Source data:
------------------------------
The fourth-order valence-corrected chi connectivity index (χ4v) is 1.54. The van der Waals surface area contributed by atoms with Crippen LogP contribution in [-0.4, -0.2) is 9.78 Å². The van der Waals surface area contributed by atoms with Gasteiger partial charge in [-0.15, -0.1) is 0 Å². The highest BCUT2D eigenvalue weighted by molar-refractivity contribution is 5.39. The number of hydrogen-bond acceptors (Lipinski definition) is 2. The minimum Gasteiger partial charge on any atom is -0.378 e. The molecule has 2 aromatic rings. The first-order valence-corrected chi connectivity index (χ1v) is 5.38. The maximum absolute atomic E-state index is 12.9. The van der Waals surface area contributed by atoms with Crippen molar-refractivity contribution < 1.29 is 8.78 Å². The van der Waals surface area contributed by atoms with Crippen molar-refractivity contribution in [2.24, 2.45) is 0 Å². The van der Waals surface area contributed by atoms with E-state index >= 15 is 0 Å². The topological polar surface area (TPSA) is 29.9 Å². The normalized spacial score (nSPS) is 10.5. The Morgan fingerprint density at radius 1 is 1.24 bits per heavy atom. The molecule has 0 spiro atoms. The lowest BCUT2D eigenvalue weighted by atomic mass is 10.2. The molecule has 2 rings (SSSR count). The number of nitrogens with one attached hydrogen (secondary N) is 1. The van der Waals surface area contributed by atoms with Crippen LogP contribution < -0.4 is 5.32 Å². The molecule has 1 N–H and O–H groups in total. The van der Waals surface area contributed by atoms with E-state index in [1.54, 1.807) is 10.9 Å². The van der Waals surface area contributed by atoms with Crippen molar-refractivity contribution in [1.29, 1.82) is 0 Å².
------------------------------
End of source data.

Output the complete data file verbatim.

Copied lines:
The fourth-order valence-corrected chi connectivity index (χ4v) is 1.54. The van der Waals surface area contributed by atoms with Crippen LogP contribution in [-0.4, -0.2) is 9.78 Å². The van der Waals surface area contributed by atoms with Gasteiger partial charge in [-0.15, -0.1) is 0 Å². The highest BCUT2D eigenvalue weighted by molar-refractivity contribution is 5.39. The number of hydrogen-bond acceptors (Lipinski definition) is 2. The minimum Gasteiger partial charge on any atom is -0.378 e. The molecule has 2 aromatic rings. The first-order valence-corrected chi connectivity index (χ1v) is 5.38. The maximum absolute atomic E-state index is 12.9. The van der Waals surface area contributed by atoms with Crippen molar-refractivity contribution < 1.29 is 8.78 Å². The van der Waals surface area contributed by atoms with Crippen molar-refractivity contribution in [2.24, 2.45) is 0 Å². The van der Waals surface area contributed by atoms with E-state index >= 15 is 0 Å². The topological polar surface area (TPSA) is 29.9 Å². The normalized spacial score (nSPS) is 10.5. The Morgan fingerprint density at radius 1 is 1.24 bits per heavy atom. The molecule has 0 spiro atoms. The lowest BCUT2D eigenvalue weighted by atomic mass is 10.2. The molecule has 2 rings (SSSR count). The number of nitrogens with one attached hydrogen (secondary N) is 1. The van der Waals surface area contributed by atoms with Crippen LogP contribution < -0.4 is 5.32 Å². The molecule has 1 N–H and O–H groups in total. The van der Waals surface area contributed by atoms with E-state index in [1.54, 1.807) is 10.9 Å². The van der Waals surface area contributed by atoms with Crippen molar-refractivity contribution in [1.29, 1.82) is 0 Å².